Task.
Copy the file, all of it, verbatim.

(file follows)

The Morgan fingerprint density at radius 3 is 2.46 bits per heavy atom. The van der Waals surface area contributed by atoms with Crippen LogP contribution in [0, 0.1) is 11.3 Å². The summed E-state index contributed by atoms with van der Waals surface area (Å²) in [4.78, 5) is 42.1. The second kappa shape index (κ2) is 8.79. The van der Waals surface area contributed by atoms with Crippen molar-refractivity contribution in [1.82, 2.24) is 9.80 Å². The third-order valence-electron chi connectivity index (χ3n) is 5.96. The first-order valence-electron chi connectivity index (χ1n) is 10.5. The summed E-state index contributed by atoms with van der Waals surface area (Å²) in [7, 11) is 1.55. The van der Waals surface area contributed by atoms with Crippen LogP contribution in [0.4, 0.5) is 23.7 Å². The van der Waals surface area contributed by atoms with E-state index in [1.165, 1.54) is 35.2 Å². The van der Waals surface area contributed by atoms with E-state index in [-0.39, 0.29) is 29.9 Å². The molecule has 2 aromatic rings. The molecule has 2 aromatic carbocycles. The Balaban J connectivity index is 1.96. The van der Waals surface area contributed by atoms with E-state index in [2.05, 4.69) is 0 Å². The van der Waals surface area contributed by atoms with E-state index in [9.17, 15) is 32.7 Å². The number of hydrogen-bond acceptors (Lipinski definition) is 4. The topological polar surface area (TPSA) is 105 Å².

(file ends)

The Morgan fingerprint density at radius 3 is 2.46 bits per heavy atom. The van der Waals surface area contributed by atoms with Crippen LogP contribution in [0, 0.1) is 11.3 Å². The summed E-state index contributed by atoms with van der Waals surface area (Å²) in [4.78, 5) is 42.1. The second kappa shape index (κ2) is 8.79. The van der Waals surface area contributed by atoms with Crippen molar-refractivity contribution in [1.82, 2.24) is 9.80 Å². The third-order valence-electron chi connectivity index (χ3n) is 5.96. The first-order valence-electron chi connectivity index (χ1n) is 10.5. The summed E-state index contributed by atoms with van der Waals surface area (Å²) in [7, 11) is 1.55. The van der Waals surface area contributed by atoms with Crippen LogP contribution in [0.4, 0.5) is 23.7 Å². The van der Waals surface area contributed by atoms with E-state index in [1.165, 1.54) is 35.2 Å². The van der Waals surface area contributed by atoms with E-state index in [-0.39, 0.29) is 29.9 Å². The molecule has 2 aromatic rings. The molecule has 2 aromatic carbocycles. The Balaban J connectivity index is 1.96. The van der Waals surface area contributed by atoms with E-state index in [2.05, 4.69) is 0 Å². The van der Waals surface area contributed by atoms with E-state index in [9.17, 15) is 32.7 Å². The number of hydrogen-bond acceptors (Lipinski definition) is 4. The topological polar surface area (TPSA) is 105 Å².